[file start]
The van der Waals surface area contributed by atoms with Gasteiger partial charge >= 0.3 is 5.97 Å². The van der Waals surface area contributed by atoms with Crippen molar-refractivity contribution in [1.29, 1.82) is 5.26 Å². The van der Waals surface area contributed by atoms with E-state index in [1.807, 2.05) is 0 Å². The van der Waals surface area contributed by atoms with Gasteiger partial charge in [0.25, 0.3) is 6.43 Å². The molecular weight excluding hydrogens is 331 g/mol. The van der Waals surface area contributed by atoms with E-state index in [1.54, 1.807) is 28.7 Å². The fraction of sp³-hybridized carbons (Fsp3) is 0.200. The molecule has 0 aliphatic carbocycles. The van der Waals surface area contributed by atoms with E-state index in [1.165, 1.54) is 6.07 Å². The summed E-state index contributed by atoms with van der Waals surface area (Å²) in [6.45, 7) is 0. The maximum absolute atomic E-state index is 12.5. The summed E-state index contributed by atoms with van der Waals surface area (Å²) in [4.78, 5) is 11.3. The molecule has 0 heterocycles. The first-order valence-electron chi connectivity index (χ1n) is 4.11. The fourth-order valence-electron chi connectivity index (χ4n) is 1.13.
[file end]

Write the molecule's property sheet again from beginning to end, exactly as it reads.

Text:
The van der Waals surface area contributed by atoms with Gasteiger partial charge >= 0.3 is 5.97 Å². The van der Waals surface area contributed by atoms with Crippen molar-refractivity contribution in [1.29, 1.82) is 5.26 Å². The van der Waals surface area contributed by atoms with E-state index in [1.807, 2.05) is 0 Å². The van der Waals surface area contributed by atoms with Gasteiger partial charge in [0.25, 0.3) is 6.43 Å². The molecular weight excluding hydrogens is 331 g/mol. The van der Waals surface area contributed by atoms with E-state index in [1.54, 1.807) is 28.7 Å². The fraction of sp³-hybridized carbons (Fsp3) is 0.200. The molecule has 0 aliphatic carbocycles. The van der Waals surface area contributed by atoms with E-state index in [1.165, 1.54) is 6.07 Å². The summed E-state index contributed by atoms with van der Waals surface area (Å²) in [6.45, 7) is 0. The maximum absolute atomic E-state index is 12.5. The summed E-state index contributed by atoms with van der Waals surface area (Å²) in [4.78, 5) is 11.3. The molecule has 0 heterocycles. The first-order valence-electron chi connectivity index (χ1n) is 4.11. The fourth-order valence-electron chi connectivity index (χ4n) is 1.13.